According to a recent report
by the Washtenaw County Health Department, the COVID-19 death rate has been lower in Washtenaw County than in any other Michigan county since the beginning of the pandemic.
The report, which examined data from March 1, 2020 to February 25, 2023, found that a total of 642 Washtenaw County residents died of COVID-19. 46% of those deaths were in people aged 80 or older.
Jimena Loveluck, Washtenaw County Health Department health officer, says it’s difficult to attribute the county’s lower death rates to any one factor. However, she notes that "we're considered a very healthy county, and certainly also a wealthier county," and that "wealth and health are connected."
But Loveluck also says "it's really important to recognize that we have a lot of economic and health inequities in our county as well."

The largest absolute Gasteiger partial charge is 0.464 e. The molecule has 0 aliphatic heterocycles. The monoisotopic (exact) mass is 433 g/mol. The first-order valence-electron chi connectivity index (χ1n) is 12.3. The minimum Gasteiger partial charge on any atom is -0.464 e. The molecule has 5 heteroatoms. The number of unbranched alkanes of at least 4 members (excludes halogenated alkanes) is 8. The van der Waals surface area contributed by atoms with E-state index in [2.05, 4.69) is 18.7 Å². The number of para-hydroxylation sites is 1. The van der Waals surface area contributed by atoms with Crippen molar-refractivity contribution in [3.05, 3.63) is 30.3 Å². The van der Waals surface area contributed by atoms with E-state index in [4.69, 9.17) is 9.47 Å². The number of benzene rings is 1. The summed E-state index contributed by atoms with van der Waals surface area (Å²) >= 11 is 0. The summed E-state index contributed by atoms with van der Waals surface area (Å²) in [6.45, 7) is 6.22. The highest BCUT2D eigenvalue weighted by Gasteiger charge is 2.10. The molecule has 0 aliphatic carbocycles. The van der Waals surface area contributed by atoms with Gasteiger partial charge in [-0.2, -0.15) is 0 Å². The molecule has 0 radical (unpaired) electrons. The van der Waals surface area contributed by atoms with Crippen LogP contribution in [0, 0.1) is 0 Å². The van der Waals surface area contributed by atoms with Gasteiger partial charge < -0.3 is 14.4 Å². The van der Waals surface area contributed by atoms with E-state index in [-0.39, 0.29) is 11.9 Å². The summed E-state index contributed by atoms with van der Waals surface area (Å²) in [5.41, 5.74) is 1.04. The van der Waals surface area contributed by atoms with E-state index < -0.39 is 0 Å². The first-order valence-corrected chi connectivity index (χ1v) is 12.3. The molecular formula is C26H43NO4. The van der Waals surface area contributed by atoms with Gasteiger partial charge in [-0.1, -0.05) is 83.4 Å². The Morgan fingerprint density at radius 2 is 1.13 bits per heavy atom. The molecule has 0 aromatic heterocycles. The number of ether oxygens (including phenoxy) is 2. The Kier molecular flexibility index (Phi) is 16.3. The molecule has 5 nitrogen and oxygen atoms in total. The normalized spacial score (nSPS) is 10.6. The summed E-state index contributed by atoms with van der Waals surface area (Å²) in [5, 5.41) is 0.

The mortality report notes a racial disparity among deaths in the county. In 2020, Black residents were almost twice as likely to die from COVID as their white counterparts, but by 2022, deaths among Black residents had substantially decreased.
According to Loveluck, "overall, not only did we see a lower death rate across multiple racial, ethnic, and age groups, we were able to specifically see a decrease in the disparity over that period between deaths in African-American residents and white residents."
Loveluck attributes the county’s success to cooperation and prioritization.
"By partnering with many organizations, community partners, faith leaders, our health care partners, we really focused on an equity strategy that provided resources and outreach and trusted messengers to ensure that … the populations where we were seeing disparate outcomes were really prioritized in our response," she says.
"While there are many factors that contributed to a lower death rate in our county, our collective actions saved lives, and it's important to recognize that and celebrate it," Loveluck says.
Natalia Holtzman is a freelance writer based in Ann Arbor. Her work has appeared in publications such as the Minneapolis Star Tribune, the Los Angeles Review of Books, Literary Hub, The Millions, and others.
Photo by Doug Coombe.
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